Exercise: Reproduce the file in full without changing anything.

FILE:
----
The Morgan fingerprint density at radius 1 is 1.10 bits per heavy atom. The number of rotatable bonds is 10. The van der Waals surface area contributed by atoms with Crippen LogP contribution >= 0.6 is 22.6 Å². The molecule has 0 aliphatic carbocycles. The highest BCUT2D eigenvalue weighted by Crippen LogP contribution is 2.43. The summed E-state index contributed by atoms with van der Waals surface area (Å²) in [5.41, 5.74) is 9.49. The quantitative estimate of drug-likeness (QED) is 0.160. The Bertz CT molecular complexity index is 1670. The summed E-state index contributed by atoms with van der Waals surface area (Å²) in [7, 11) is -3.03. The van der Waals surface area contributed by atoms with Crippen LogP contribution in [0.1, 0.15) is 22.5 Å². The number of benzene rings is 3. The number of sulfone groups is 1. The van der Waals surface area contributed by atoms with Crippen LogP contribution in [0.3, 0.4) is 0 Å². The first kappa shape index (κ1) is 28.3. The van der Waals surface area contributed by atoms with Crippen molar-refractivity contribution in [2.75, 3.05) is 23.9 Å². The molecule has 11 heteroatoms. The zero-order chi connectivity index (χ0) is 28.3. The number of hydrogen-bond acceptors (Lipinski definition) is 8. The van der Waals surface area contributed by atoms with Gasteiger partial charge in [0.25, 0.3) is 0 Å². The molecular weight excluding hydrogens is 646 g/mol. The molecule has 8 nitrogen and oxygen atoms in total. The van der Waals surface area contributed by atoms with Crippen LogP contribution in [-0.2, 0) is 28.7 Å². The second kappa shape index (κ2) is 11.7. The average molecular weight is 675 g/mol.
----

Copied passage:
The Morgan fingerprint density at radius 1 is 1.10 bits per heavy atom. The number of rotatable bonds is 10. The van der Waals surface area contributed by atoms with Crippen LogP contribution >= 0.6 is 22.6 Å². The molecule has 0 aliphatic carbocycles. The highest BCUT2D eigenvalue weighted by Crippen LogP contribution is 2.43. The summed E-state index contributed by atoms with van der Waals surface area (Å²) in [5.41, 5.74) is 9.49. The quantitative estimate of drug-likeness (QED) is 0.160. The Bertz CT molecular complexity index is 1670. The summed E-state index contributed by atoms with van der Waals surface area (Å²) in [7, 11) is -3.03. The van der Waals surface area contributed by atoms with Crippen LogP contribution in [0.1, 0.15) is 22.5 Å². The number of benzene rings is 3. The number of sulfone groups is 1. The van der Waals surface area contributed by atoms with Crippen LogP contribution in [0.3, 0.4) is 0 Å². The first kappa shape index (κ1) is 28.3. The van der Waals surface area contributed by atoms with Crippen molar-refractivity contribution in [2.75, 3.05) is 23.9 Å². The molecule has 11 heteroatoms. The zero-order chi connectivity index (χ0) is 28.3. The number of hydrogen-bond acceptors (Lipinski definition) is 8. The van der Waals surface area contributed by atoms with Gasteiger partial charge in [0.25, 0.3) is 0 Å². The molecular weight excluding hydrogens is 646 g/mol. The molecule has 8 nitrogen and oxygen atoms in total. The van der Waals surface area contributed by atoms with Crippen LogP contribution in [-0.2, 0) is 28.7 Å². The second kappa shape index (κ2) is 11.7. The average molecular weight is 675 g/mol.